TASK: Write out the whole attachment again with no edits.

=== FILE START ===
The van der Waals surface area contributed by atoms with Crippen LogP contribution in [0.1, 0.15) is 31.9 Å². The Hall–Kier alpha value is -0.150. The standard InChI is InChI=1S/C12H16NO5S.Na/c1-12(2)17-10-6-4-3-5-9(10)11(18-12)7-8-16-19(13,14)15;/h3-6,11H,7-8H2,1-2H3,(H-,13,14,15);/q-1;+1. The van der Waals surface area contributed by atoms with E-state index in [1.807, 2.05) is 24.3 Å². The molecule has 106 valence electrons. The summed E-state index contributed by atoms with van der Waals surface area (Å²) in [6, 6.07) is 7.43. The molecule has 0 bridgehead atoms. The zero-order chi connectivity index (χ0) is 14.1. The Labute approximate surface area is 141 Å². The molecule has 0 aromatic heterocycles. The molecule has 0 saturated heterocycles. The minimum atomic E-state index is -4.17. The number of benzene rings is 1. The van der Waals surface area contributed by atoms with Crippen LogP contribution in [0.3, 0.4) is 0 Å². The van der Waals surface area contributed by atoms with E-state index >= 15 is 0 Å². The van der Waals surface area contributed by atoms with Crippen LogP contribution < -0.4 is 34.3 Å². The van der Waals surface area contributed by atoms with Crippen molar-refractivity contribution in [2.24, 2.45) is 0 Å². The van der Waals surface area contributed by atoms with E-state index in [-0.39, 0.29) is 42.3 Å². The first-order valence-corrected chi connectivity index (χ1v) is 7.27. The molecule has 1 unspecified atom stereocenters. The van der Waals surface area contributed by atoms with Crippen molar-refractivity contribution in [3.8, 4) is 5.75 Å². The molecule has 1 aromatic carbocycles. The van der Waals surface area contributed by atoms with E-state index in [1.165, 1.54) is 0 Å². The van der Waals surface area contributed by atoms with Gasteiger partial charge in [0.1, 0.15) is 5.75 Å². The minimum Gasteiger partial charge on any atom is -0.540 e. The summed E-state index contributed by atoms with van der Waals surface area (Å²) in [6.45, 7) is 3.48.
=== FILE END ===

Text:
The van der Waals surface area contributed by atoms with Crippen LogP contribution in [0.1, 0.15) is 31.9 Å². The Hall–Kier alpha value is -0.150. The standard InChI is InChI=1S/C12H16NO5S.Na/c1-12(2)17-10-6-4-3-5-9(10)11(18-12)7-8-16-19(13,14)15;/h3-6,11H,7-8H2,1-2H3,(H-,13,14,15);/q-1;+1. The van der Waals surface area contributed by atoms with E-state index in [1.807, 2.05) is 24.3 Å². The molecule has 106 valence electrons. The summed E-state index contributed by atoms with van der Waals surface area (Å²) in [6, 6.07) is 7.43. The molecule has 0 bridgehead atoms. The zero-order chi connectivity index (χ0) is 14.1. The Labute approximate surface area is 141 Å². The molecule has 0 aromatic heterocycles. The molecule has 0 saturated heterocycles. The minimum atomic E-state index is -4.17. The number of benzene rings is 1. The van der Waals surface area contributed by atoms with Crippen LogP contribution in [0.3, 0.4) is 0 Å². The van der Waals surface area contributed by atoms with E-state index >= 15 is 0 Å². The van der Waals surface area contributed by atoms with Crippen LogP contribution < -0.4 is 34.3 Å². The van der Waals surface area contributed by atoms with Crippen molar-refractivity contribution in [2.24, 2.45) is 0 Å². The van der Waals surface area contributed by atoms with E-state index in [-0.39, 0.29) is 42.3 Å². The first-order valence-corrected chi connectivity index (χ1v) is 7.27. The molecule has 1 unspecified atom stereocenters. The van der Waals surface area contributed by atoms with Crippen molar-refractivity contribution in [3.8, 4) is 5.75 Å². The molecule has 1 aromatic carbocycles. The van der Waals surface area contributed by atoms with E-state index in [1.165, 1.54) is 0 Å². The van der Waals surface area contributed by atoms with Gasteiger partial charge in [0.1, 0.15) is 5.75 Å². The minimum Gasteiger partial charge on any atom is -0.540 e. The summed E-state index contributed by atoms with van der Waals surface area (Å²) in [6.45, 7) is 3.48.